Friday, October 19, 2012

A Confrontation Gone Right

Confrontation is hard for most people. Fear is usually the reason why.  Personally, I am not afraid of confrontation; I rather like it. I like it because it gets stuff done. Confrontation heals relationships. It makes a path for open communication.  It's a good thing, but it's a hard thing. It requires listening, grace, patience and tolerance for another person.

I remember the first time I had to confront someone about my kids.  Elaine* was a deacon's wife in my husband's first church.  She had raised three kids, I had just had my 2nd. My little boy was acting up in church while I fussed with his baby sister and Elaine had had enough. She turned around, told my son she'd throw him in the baptism water if he didn't settle down, then turned back around to face the front. I was appalled!  I told my son in no uncertain terms that she was not going to throw him in the water.  I then tapped Elaine on the shoulder and calmly asked her to please not speak to my children like that, nor tell them things that aren't true.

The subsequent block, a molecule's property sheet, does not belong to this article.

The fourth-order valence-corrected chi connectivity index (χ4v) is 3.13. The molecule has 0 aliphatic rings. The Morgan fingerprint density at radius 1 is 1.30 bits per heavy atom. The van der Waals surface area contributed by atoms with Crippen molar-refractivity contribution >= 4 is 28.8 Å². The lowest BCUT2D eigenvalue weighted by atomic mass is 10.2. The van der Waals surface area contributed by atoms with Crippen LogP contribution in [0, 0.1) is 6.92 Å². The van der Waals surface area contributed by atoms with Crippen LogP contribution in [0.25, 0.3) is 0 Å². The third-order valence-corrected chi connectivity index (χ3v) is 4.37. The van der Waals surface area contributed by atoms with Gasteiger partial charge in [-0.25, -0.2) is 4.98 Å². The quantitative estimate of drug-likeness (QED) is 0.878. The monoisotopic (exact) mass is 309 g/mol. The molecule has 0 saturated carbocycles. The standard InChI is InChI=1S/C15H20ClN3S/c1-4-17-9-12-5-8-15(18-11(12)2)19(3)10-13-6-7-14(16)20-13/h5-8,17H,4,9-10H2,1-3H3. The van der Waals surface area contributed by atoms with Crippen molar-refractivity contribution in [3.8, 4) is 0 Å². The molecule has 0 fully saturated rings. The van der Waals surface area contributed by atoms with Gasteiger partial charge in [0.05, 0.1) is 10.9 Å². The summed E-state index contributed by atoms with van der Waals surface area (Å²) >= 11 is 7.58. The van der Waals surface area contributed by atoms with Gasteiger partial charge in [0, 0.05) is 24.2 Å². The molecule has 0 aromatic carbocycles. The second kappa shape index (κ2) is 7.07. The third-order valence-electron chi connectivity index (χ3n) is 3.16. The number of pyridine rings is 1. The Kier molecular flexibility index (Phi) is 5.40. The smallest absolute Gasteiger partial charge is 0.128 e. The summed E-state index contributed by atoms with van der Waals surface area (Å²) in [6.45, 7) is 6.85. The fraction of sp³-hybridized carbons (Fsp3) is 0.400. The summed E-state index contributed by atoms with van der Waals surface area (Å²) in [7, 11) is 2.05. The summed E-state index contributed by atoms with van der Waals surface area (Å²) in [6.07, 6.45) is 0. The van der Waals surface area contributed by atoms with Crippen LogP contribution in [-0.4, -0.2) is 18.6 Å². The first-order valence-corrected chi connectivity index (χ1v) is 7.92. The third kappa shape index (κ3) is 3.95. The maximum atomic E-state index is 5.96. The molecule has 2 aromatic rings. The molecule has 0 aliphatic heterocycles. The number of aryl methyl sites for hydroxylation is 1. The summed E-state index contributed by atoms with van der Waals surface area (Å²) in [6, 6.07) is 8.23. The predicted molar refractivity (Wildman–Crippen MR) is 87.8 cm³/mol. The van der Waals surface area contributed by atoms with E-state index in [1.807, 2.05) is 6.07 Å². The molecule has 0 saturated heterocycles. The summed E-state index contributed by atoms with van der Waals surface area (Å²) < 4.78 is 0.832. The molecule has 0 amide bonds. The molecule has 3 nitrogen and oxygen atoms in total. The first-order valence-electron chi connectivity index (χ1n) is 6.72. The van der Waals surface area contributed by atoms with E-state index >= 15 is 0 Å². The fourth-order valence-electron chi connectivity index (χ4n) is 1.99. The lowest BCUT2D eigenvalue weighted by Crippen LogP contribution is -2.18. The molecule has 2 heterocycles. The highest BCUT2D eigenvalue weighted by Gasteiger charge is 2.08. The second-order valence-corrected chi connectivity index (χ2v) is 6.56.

This sent Elaine over the edge for a while.  For three weeks, she shunned me in church (this is a common tactic of a lot of women in churches). I did what I always do; attended regularly, remained faithful in all I did and prayed. And waited.  I would try to speak to her each week at church, but she strongly avoided me, making it impossible.

After three weeks, Elaine and her husband stopped by our house.  Elaine told me she was sorry, that she should not have spoken to my son like that. She expressed how she was just exasperated with his behavior. I reminded her that he was only 2 years old and I had my hands full with his baby sister. This church had no nursery. She saw my point, I saw hers. Little kids can be exasperating. She began to help me with the kids. It was very sweet.

Elaine and I are friends to this day. I have a tremendous amount of respect for her because even though she hated confrontation, she was willing to learn from it and heal our relationship in the process.  As friends, we have never looked back.  She learned that deacon's wives can't go around telling the pastor's wife how to raise her kids.  I learned that standing up for my kids is always the right thing to do.  And we were both rewarded with a friendship that has lasted 28 years!  Imagine!  This is what confrontation can accomplish.

This is a good thing.
I am so blessed to have her in my life.

*Not her real name.

1 comment:

  1. I instruct conflict resolution in universities. I call it managing conflict because the only means to ending conflict is death.